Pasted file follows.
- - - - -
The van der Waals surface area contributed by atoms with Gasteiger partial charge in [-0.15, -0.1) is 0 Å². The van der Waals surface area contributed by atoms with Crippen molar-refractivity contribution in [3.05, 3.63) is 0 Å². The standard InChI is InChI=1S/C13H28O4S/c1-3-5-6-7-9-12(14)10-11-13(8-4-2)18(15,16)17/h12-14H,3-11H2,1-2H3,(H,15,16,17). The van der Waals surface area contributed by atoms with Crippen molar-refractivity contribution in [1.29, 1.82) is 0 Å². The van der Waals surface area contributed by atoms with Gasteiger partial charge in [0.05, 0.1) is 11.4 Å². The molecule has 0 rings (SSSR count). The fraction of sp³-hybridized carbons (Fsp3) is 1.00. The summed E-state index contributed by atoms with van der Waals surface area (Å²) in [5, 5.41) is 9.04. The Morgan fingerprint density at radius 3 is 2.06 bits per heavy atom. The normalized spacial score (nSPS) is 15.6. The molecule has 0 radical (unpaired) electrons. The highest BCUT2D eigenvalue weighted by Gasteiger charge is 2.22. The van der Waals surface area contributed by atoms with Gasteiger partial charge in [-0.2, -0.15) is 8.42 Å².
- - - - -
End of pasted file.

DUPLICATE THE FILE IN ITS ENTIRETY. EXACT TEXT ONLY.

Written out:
The van der Waals surface area contributed by atoms with Gasteiger partial charge in [-0.15, -0.1) is 0 Å². The van der Waals surface area contributed by atoms with Crippen molar-refractivity contribution in [3.05, 3.63) is 0 Å². The standard InChI is InChI=1S/C13H28O4S/c1-3-5-6-7-9-12(14)10-11-13(8-4-2)18(15,16)17/h12-14H,3-11H2,1-2H3,(H,15,16,17). The van der Waals surface area contributed by atoms with Crippen molar-refractivity contribution in [1.29, 1.82) is 0 Å². The van der Waals surface area contributed by atoms with Gasteiger partial charge in [0.05, 0.1) is 11.4 Å². The molecule has 0 rings (SSSR count). The fraction of sp³-hybridized carbons (Fsp3) is 1.00. The summed E-state index contributed by atoms with van der Waals surface area (Å²) in [5, 5.41) is 9.04. The Morgan fingerprint density at radius 3 is 2.06 bits per heavy atom. The normalized spacial score (nSPS) is 15.6. The molecule has 0 radical (unpaired) electrons. The highest BCUT2D eigenvalue weighted by Gasteiger charge is 2.22. The van der Waals surface area contributed by atoms with Gasteiger partial charge in [-0.2, -0.15) is 8.42 Å².